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Parshas Terumah

A Place for Holiness

R’ Meir Simcha Hakohen z”l (1843-1926; rabbi of Dvinsk, Latvia; author of Ohr Sameach) notes that the prohibition against working on Shabbat is mentioned several times in the Torah. In some verses (for example Shmot 20:9), the Torah uses the active voice, “Six days you shall work.” In other verses (for example, Shmot 31:15: “For six days, work may be done,” and Shmot 35:2: “On six days, work may be done”), the Torah uses the passive voice. Why?

He answers: Where the Torah uses the passive voice, the Torah also refers to the holiness of Shabbat. For example (31:14-15), “You shall observe the Sabbath, for it is holy to you. . . For six days, work may be done.” Similarly (35:2), “On six days, work may be done, but the seventh day shall be holy for you.” In contrast, the verses that use the active voice do not refer to the holiness of Shabbat.

What does this teach? R’ Meir Simcha explains: Our Sages teach, “When you do the Will of Hashem, your work will be done by others. When you do not do the Will of Hashem, you will have to do your own work.” If we infuse the Shabbat with holiness, that holiness will rub-off on us, helping us do the Will of Hashem all week long. Then our work will be done passively, i.e., by others. However, when our Shabbat is not infused with holiness, then we will have to do our own work actively. (Meshech Chochmah)

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    “Speak to Bnei Yisrael and they shall take for Me a donation, from every man whose heart motivates him you shall take My portion.” (25:2)
R’ Elazar Lew (1758-1837; rabbi of several towns in Poland) writes: Many commentaries have asked why the verse says “they shall take for Me a donation” rather than “they shall give for Me a donation.” Moreover, he asks: Why does the first part of the verse say “they shall take,” while the second part says, “you shall take”?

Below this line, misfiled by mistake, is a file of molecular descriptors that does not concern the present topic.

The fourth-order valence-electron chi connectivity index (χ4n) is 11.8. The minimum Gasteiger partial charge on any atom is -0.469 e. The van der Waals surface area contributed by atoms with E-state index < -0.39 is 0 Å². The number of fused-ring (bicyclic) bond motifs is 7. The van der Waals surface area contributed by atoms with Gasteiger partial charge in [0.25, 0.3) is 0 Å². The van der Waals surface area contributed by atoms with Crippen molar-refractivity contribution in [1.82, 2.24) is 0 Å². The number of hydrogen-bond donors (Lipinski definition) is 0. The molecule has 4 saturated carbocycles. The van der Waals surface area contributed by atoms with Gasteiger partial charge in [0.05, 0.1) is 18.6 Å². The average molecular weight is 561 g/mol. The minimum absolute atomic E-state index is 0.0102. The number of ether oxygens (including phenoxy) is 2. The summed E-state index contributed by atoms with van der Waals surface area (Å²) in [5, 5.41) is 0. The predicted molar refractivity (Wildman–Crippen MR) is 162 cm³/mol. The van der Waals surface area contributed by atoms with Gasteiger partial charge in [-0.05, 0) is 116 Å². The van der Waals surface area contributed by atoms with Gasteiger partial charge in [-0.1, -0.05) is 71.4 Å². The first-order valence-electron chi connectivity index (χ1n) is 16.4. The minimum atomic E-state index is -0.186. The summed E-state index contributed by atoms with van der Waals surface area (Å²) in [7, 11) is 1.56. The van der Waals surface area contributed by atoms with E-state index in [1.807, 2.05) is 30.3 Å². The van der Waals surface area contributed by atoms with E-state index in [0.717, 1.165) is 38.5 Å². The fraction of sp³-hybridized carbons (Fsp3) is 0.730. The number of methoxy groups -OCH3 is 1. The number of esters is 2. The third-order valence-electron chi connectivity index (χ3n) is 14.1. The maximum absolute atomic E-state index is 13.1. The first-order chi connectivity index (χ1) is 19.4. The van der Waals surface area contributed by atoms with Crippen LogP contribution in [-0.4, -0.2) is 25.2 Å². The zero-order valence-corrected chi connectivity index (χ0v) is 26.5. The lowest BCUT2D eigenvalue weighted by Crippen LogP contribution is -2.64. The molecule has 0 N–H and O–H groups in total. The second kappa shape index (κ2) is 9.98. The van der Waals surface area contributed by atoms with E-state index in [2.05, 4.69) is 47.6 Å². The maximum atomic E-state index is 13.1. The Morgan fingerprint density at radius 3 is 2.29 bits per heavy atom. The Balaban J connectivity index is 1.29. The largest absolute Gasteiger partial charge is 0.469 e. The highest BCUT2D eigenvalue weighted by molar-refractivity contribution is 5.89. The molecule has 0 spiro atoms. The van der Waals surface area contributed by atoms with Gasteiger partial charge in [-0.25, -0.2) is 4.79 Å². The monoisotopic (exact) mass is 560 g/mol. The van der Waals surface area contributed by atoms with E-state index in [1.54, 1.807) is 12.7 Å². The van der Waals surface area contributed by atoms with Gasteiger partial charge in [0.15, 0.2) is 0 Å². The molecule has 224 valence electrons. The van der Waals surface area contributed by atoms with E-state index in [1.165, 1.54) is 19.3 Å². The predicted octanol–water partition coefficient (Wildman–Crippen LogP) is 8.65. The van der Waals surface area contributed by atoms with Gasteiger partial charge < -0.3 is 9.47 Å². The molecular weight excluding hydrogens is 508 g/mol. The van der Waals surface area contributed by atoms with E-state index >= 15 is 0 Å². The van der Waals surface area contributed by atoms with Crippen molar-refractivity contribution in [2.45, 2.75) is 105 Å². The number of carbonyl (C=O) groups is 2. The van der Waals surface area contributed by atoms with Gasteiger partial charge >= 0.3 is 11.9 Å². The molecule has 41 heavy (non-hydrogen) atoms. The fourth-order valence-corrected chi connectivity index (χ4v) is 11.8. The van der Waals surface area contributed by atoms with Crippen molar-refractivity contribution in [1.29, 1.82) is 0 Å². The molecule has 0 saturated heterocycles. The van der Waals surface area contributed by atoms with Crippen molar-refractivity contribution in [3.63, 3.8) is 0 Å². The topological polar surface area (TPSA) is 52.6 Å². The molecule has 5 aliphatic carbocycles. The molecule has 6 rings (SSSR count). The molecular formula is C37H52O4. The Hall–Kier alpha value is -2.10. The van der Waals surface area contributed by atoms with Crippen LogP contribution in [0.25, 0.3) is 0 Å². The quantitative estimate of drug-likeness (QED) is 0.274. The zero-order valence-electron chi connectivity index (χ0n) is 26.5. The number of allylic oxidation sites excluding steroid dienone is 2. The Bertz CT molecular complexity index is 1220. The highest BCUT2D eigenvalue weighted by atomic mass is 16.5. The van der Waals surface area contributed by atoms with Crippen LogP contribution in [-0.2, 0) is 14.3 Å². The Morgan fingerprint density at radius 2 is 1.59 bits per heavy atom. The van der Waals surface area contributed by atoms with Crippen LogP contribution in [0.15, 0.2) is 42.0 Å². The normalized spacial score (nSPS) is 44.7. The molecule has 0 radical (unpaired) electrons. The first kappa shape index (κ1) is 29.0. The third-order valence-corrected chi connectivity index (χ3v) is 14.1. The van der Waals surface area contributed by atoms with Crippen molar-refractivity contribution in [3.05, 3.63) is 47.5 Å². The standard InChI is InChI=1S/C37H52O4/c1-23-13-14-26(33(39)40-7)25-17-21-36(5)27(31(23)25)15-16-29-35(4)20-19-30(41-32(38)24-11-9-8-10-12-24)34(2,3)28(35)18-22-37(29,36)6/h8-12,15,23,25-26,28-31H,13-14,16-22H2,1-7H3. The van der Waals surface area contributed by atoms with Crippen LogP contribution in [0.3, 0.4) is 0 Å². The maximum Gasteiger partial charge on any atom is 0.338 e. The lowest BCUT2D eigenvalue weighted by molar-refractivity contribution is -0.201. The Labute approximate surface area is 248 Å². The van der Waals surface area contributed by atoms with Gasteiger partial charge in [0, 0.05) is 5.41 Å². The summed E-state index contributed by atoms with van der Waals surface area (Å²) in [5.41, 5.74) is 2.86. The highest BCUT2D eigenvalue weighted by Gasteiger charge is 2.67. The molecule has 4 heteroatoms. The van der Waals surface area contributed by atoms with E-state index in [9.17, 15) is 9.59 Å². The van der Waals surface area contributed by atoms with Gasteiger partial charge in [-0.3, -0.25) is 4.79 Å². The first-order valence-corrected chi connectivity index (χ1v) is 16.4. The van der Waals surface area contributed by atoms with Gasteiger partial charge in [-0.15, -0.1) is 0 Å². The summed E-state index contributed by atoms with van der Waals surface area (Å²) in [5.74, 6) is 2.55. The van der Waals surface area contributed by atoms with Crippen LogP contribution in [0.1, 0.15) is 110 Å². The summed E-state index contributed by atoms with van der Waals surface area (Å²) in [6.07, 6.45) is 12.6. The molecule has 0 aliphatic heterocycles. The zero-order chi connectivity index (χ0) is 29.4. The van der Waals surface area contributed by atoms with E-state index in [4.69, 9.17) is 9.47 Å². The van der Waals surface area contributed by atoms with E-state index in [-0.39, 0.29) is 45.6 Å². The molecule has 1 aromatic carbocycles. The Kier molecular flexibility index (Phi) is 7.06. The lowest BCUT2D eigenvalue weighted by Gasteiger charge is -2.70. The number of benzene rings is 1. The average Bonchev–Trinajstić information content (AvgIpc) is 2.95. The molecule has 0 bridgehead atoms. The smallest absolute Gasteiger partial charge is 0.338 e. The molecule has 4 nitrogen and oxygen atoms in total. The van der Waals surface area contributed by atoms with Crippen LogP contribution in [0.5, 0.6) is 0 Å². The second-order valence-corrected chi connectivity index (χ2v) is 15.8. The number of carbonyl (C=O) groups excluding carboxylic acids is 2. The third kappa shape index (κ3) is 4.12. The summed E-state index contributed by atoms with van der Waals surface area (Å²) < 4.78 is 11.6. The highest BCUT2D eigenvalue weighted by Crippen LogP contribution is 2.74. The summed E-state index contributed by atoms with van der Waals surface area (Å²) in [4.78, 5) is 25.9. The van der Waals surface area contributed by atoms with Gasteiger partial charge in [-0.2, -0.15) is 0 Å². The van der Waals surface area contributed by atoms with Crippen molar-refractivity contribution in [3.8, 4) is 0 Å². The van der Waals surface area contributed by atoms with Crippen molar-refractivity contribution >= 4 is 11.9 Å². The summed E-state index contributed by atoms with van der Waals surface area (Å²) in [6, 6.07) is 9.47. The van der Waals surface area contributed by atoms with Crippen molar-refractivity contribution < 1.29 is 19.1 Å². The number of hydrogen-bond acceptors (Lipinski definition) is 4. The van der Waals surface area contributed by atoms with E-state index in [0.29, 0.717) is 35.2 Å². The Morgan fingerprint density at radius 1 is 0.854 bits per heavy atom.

He explains: The famous answer to the first question is that giving charity really is taking, because G-d repays generously those who give charity. Therefore, if you give Hashem a donation, you also are taking from Him a donation.

However, this is true only if one gives magnanimously, but not if one gives begrudgingly. And, since Hashem does not want there to be a desecration of His Name if someone gives and is not compensated, He commanded in the second half of the verse, “[Only] from every man whose heart motivates him you shall take My portion.” (Sama D’chayei: Drush 11)

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    “They shall make a Sanctuary for Me -- so that I may dwell among them.” (25:8)

R’ Yisrael Meir Hakohen z”l (the Chafetz Chaim; died 1933) quotes a midrash: When Hashem showed the prophet Yechezkel the structure of the future Bet Hamikdash and commanded him to describe it to Bnei Yisrael, the prophet replied, “Master of the Universe! As of now, we are in exile in the lands of our enemies. Yet, You are telling me to inform Bnei Yisrael about the structure of the Temple and to write it before them so that they may guard it and its laws! What are they able to do [with this information]? Let them be until they leave the exile, and then I will tell them.”